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In-Office Pharmacy:
Should Every Practice Have
One?
Jeff Patton, M.D.,
Chief Executive Officer
Tennessee Oncology,
Chief Medical Officer Rain Tree
Oncology Services
Oncology Paradigm Shift
Migration from intravenous to oral oncolytics
20-30% community oncology practice pharmaceutical revenue is oral
today
35-40% current oncology pipeline is oral
Caring for Cancer Patients is a PRIVILEGE
Closed door retail pharmacies
within community oncology
practices are critical for patients,
practices and manufacturers
Caring for Cancer Patients is a PRIVILEGE
Why are these oncology pharmacies
critical for patients?
Faster access
◦ Full inventory
◦ Access to EMR makes PA faster
Improved patient experience
◦ Multiple studies confirm patients want outreach from their providers not third
parties
Potential for Improved patient adherence
◦ Studies show better patient engagement when information comes from their
providers
Pharmacists and technicians have full EMR access
◦ Closed door system for refills
Caring for Cancer Patients is a PRIVILEGE
Why are these oncology
pharmacies critical for patients?
Financial Assistance
◦ Dedicated patient advocates familiar with all various manufacturer
support programs
◦ Fully versed in foundation support
Tennessee Oncology Experience
◦ 2013 provided over $ 5 million in copay, foundation and provided drug
(oral, injectable and IV)
Caring for Cancer Patients is a PRIVILEGE
Why are these pharmacies
critical to practices?
Financial
◦ Severe margin pressures
◦ Evolution to orals decreases IV retail and infusion code revenue
◦ Pharmacies add an additional diversified revenue stream
Caring for Cancer Patients is a PRIVILEGE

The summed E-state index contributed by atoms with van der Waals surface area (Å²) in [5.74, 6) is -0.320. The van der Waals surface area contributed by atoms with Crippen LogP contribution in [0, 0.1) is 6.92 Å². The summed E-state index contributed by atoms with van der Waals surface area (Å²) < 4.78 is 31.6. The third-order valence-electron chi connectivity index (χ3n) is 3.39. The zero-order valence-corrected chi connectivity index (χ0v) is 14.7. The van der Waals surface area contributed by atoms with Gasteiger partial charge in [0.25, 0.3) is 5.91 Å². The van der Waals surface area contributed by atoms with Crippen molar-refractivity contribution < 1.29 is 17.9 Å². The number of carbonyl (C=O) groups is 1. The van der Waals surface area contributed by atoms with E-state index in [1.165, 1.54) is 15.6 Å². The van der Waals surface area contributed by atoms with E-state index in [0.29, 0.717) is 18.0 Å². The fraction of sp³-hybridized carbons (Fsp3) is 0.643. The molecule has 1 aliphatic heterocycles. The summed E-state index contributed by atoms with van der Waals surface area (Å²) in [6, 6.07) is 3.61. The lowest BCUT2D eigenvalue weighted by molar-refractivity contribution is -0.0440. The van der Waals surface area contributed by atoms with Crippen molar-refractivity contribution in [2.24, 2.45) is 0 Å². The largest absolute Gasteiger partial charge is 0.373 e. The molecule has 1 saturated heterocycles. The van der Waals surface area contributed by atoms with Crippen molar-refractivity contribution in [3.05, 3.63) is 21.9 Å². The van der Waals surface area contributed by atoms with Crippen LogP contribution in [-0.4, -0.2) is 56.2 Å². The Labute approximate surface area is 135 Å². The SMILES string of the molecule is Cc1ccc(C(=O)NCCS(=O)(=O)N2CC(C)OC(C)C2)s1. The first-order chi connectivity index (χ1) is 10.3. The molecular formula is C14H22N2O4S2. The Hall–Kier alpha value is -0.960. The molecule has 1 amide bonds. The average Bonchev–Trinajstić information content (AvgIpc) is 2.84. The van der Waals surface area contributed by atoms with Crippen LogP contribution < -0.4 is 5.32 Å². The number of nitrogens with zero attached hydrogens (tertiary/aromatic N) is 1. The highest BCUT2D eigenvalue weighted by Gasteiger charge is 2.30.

Why are these pharmacies
critical to practices?
Operational
◦ Provide full continuum of care
◦ Chain pharmacies and specialty pharmacies lead to fragmentation of
care delivery
◦ Patients can receive mixed messaging
◦ Providers don’t often receive feedback from those entities
Caring for Cancer Patients is a PRIVILEGE
Why are these pharmacies critical
to pharmaceutical manufacturers?
Adherence
◦ Compete like crazy for the Rx
◦ Then script is not filled or doses are missed
Access
◦ Community oncology is your premier customer
◦ 340B threat
Caring for Cancer Patients is a PRIVILEGE
RainTree Oncology and the
Oral Channel
Summer 2011 zero oral oncolytic GPO contracts
Summer 2014 80% of oral revenue going through Tennessee
Oncology’s pharmacy is under GPO contract
Caring for Cancer Patients is a PRIVILEGE
RainTree Oncology
Oral GPO
Summer 2014 launching IV and injectable GPO
Data and Analytics Company
◦ Business Intelligence for practices
◦ Data analytics for pharmaceutical manufacturers through
Caring for Cancer Patients is a PRIVILEGE
Community Oncology
Pharmacy Challenges
Extremely skinny gross margins
Cannibalizes more financially attractive infusion business
Benefit design
◦ Many patients have better infusion benefits than oral benefits
◦ Many patients financial burden with oral therapy is problematic
Caring for Cancer Patients is a PRIVILEGE
In-Office Pharmacy:
Should Every Practice Have
One?
Barry Russo, MBA, Chief
Executive Officer, The Center for
Cancer and Blood Disorders
Lessons Learned
RETAIL PHARMACY
THE CENTER FOR CANCER AND BLOOD DISORDERS
JUST A FEW FACTS ABOUT US…..
19 Physicians
 9 Locations
 Med Onc, Rad Onc, Gyn Onc, Breast Surgery
 Imaging
 Complimentary Medicine